Saturday, July 17, 2010

White Men's Leftover: The Legacy of Imperial Britain

I have been following an interesting debate on the Amazon site on the legacy of British imperialism. The discussion was dominated by the arguments of 'benign empire', the deeply nationalist feeling that the British stood for freedom and fought Hitler, and that it liberated many societies which have gone a step backward since the British left. As an Indian living in Britain and conducting most of my work and life in the English language, this debate is deeply relevant to me: Hence, I comment.

The starting point here is that history is inevitable because it happened. One can indulge in what-if fantasies but they have no practical relevance. So, British empire is a fact one can't deny, and there is no point mulling over whether India, the country I come from, would have been better or worse off without the empire.

At the same time, it is worth mentioning that history is usually a complex and discreet process. While 'creating history' is a popular expression, it is usually not created consciously or in a moment, though it may appear to have happened in that way with the benefit of hindsight. So, while talking about empire now may make it seem like a grand design or a great conspiracy, it was usually not so during the time it happened. The course of empire, now captured as a neat sequence in history books, was always far more chaotic, a sequence of unrelated actions and decisions made by people without regard to 'legacy'.

Let me stop and illustrate this point for a moment. Let's talk about Churchill, the last great hero of the empire. Looking at him today, we know that he was deeply conscious of his legacy. However, it was legacy in his own terms. By today's standard, he was a bigoted anti-Semitic racist bully, but none of these value judgements existed at the time of his actions, and definitely not at the time of his formative experiences. Most of his political life, he was seen as a mediocre politician with erratic views, destined to have a backbench career in a democracy increasingly dominated by the middle classes: But history presented an opportunity and Britain needed all his chivalrous energy to withstand the Nazi onslaught, giving him his moment of glory and his legacy.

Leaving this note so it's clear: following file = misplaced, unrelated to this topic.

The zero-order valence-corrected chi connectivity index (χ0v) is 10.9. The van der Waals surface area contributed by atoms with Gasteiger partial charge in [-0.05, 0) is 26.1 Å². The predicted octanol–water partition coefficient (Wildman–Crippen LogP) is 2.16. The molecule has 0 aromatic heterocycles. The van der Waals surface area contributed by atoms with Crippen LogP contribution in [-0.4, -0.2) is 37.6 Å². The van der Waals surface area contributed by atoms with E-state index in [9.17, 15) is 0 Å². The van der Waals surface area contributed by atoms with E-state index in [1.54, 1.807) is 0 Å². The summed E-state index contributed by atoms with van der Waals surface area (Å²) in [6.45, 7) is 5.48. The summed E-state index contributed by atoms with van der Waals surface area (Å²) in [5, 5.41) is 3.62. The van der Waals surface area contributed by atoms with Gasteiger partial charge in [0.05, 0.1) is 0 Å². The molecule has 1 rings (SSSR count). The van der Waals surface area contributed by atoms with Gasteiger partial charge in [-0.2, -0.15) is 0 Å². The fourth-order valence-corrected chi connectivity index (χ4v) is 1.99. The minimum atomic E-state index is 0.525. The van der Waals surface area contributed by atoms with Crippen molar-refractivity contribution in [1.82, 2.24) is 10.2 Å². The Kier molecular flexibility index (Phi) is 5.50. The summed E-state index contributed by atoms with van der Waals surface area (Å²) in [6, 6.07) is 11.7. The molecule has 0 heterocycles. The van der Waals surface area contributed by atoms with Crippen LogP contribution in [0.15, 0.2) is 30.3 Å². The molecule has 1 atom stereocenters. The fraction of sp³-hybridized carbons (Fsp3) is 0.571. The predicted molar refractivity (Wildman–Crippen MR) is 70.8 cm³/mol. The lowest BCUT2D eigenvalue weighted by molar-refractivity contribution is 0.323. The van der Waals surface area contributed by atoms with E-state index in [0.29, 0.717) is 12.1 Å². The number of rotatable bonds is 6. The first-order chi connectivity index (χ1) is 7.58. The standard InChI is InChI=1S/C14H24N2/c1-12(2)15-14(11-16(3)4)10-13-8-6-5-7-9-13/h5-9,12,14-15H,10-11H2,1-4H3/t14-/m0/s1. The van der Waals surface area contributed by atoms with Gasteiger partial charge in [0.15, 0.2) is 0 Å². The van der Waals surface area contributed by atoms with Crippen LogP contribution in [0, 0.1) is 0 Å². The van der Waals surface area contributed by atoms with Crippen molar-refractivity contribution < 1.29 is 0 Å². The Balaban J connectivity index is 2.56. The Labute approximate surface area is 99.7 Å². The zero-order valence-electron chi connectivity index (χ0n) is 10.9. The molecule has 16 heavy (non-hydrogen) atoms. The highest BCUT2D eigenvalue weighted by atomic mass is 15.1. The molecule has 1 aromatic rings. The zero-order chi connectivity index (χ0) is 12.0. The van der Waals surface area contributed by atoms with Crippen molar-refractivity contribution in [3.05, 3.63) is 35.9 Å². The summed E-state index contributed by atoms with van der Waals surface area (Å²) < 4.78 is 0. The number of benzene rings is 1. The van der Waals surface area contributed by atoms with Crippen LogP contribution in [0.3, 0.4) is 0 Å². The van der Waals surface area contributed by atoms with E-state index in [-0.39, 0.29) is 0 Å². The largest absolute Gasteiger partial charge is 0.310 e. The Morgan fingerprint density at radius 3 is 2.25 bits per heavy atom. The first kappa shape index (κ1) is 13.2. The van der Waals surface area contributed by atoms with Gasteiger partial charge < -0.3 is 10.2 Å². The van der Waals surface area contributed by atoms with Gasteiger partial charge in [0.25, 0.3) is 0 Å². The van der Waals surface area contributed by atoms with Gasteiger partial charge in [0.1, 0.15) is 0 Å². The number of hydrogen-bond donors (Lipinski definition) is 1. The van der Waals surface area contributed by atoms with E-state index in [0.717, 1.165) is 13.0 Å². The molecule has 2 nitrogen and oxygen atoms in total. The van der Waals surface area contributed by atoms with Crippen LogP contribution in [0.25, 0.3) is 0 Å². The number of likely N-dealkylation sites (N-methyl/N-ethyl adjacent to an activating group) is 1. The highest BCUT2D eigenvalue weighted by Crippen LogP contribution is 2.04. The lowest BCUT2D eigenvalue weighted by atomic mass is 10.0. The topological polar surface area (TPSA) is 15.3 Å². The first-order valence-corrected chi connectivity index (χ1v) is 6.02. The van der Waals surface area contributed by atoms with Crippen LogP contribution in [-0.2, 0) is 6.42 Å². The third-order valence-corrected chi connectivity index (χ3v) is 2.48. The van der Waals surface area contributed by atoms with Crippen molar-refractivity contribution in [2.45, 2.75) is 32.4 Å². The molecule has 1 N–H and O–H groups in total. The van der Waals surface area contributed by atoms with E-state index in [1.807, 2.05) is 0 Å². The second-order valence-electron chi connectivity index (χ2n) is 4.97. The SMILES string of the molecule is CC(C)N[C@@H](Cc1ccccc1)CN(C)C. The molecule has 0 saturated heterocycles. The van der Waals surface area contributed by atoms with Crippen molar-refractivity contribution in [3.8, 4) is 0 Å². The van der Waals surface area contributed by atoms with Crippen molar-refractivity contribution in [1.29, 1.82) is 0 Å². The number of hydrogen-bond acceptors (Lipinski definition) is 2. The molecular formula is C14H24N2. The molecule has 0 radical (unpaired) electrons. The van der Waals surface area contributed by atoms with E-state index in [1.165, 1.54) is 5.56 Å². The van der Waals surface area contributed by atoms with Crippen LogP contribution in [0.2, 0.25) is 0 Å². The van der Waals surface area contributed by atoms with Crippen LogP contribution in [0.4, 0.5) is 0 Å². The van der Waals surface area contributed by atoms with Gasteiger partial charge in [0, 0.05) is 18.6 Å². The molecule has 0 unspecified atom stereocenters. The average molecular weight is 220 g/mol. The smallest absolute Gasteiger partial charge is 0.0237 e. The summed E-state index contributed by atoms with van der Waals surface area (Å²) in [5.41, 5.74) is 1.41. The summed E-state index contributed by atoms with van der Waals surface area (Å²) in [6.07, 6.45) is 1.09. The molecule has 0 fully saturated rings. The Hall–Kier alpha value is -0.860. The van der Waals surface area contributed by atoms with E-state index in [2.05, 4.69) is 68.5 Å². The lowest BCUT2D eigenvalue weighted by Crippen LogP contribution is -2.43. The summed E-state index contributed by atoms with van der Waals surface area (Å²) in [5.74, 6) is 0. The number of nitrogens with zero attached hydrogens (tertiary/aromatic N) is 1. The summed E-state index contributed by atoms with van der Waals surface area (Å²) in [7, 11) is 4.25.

Niall Ferguson argues that the end of empires are usually chaotic and unpredictable; the formation and existence of them are even more so.

So, there is little logic in the greatness of the British nation and its high moral purpose: It is as phony as the corporate mission statements invented post facto. One lesson in human history is that actors, almost always, act expediently rather than morally, and morality is usually an argument invented later. So, the trail of nonsense from white men's burden to fight for freedom may have its purpose, but has nothing to do with the high moral ground it claims.

For the nations which Britain ruled, the value judgements are more difficult to make and the question of whether these would have been worse off without the imperial intervention invariably crops up. But, in a way, that is a pointless question: As experiences post-imperialism has shown, the rule of domestic elite can be as oppressive as the imperial masters. Framed in context, the question is whether a society is better off with freedom or without it, whether one should give up freedom for progress, at least for a little while. In this regard, the debate is not settled yet: conservative argument in the post-war age suddenly discovered the love of freedom over progress.

But, in a way, it should never be so. As post-imperialism experiences of countries have shown, the lasting legacy of imperialism is to steal the ability of critical thinking from the societies by endowing it with a lasting legacy of division and technocracy. People like me is possibly materially better off by learning English and computers and by being able to participate in the affairs of world commerce; but at the same time, this comes at a cost of disenfranchisement and exclusion of many citizens from my home country's political process, which is invariably dominated by a small political elite created as a direct consequence of imperialism.

So, imperialism may have made the world flatter, but that flatness may be somewhat vertical - a steep slope as seen from most vantage points. Notwithstanding its rhetoric of convenience, it may indeed have promoted the primacy of material progress over 'freedom', as in being one's own people. However, as time goes, the shortcomings of imperial legacy become clearer: It is degenerative not to be able to think critically. The societies touched by imperialism have stalled, and have degenerated into technocratic mediocrity.

But, then, this may not happen. Indeed, it will not happen. No matter what the economic or cultural incentives are, there will always be people who would defy the trends and think critically, do exceptional things and dream of a better society.

Imperial armies and ideologies were powerful, but not powerful enough to deprive us of our humanity.

1 comment:

Amu said...

Almost in similar boat as you, I read with interest, what your views were on Imperial Britain. Reminds me of a distinct conversation I had in British museum, with another Indian friend who felt that artefacts were safer and preserved because they got transferred here!! Imagine the shock, how does uprooting and destroying tombs and temples and civilizations around the globe, to bring back few pieces of the destruction to display, saving the history. They did what they did, as part of their own agenda at the time. Its basic rule of jungle, ''survival of fittest'', and they were the fittest, to say the least, but to try and now adding nobility to their cause is playing dumb and ignorant.

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